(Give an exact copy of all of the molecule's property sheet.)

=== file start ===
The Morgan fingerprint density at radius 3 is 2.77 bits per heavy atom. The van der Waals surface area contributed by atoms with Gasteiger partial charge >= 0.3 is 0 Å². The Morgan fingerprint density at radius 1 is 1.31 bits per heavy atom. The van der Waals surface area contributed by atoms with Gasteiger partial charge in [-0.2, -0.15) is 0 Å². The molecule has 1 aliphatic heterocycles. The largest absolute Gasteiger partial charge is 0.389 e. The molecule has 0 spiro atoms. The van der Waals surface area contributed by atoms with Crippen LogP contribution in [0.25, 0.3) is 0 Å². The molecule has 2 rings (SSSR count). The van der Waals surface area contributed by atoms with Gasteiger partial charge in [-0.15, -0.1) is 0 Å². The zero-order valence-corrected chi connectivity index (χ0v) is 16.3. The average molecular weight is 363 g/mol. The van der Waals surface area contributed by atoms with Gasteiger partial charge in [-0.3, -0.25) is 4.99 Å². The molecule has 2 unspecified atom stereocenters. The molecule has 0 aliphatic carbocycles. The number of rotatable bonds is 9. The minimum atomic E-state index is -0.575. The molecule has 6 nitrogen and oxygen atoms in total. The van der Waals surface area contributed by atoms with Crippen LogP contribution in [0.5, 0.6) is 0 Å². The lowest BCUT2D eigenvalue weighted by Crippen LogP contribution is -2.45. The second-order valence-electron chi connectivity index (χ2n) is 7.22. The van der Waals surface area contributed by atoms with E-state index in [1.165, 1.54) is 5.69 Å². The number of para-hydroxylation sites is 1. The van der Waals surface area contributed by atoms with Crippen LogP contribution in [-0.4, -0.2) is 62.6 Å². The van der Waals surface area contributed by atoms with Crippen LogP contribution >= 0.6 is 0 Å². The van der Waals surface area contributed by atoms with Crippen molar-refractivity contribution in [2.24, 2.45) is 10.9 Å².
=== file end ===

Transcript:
The Morgan fingerprint density at radius 3 is 2.77 bits per heavy atom. The van der Waals surface area contributed by atoms with Gasteiger partial charge >= 0.3 is 0 Å². The Morgan fingerprint density at radius 1 is 1.31 bits per heavy atom. The van der Waals surface area contributed by atoms with Gasteiger partial charge in [-0.2, -0.15) is 0 Å². The molecule has 1 aliphatic heterocycles. The largest absolute Gasteiger partial charge is 0.389 e. The molecule has 0 spiro atoms. The van der Waals surface area contributed by atoms with Crippen LogP contribution in [0.25, 0.3) is 0 Å². The molecule has 2 rings (SSSR count). The van der Waals surface area contributed by atoms with Gasteiger partial charge in [-0.15, -0.1) is 0 Å². The zero-order valence-corrected chi connectivity index (χ0v) is 16.3. The average molecular weight is 363 g/mol. The van der Waals surface area contributed by atoms with Gasteiger partial charge in [-0.3, -0.25) is 4.99 Å². The molecule has 2 unspecified atom stereocenters. The molecule has 0 aliphatic carbocycles. The number of rotatable bonds is 9. The minimum atomic E-state index is -0.575. The molecule has 6 nitrogen and oxygen atoms in total. The van der Waals surface area contributed by atoms with Crippen LogP contribution in [0.5, 0.6) is 0 Å². The lowest BCUT2D eigenvalue weighted by Crippen LogP contribution is -2.45. The second-order valence-electron chi connectivity index (χ2n) is 7.22. The van der Waals surface area contributed by atoms with E-state index in [1.165, 1.54) is 5.69 Å². The number of para-hydroxylation sites is 1. The van der Waals surface area contributed by atoms with Crippen LogP contribution in [-0.4, -0.2) is 62.6 Å². The van der Waals surface area contributed by atoms with Crippen LogP contribution >= 0.6 is 0 Å². The van der Waals surface area contributed by atoms with Crippen molar-refractivity contribution in [2.24, 2.45) is 10.9 Å².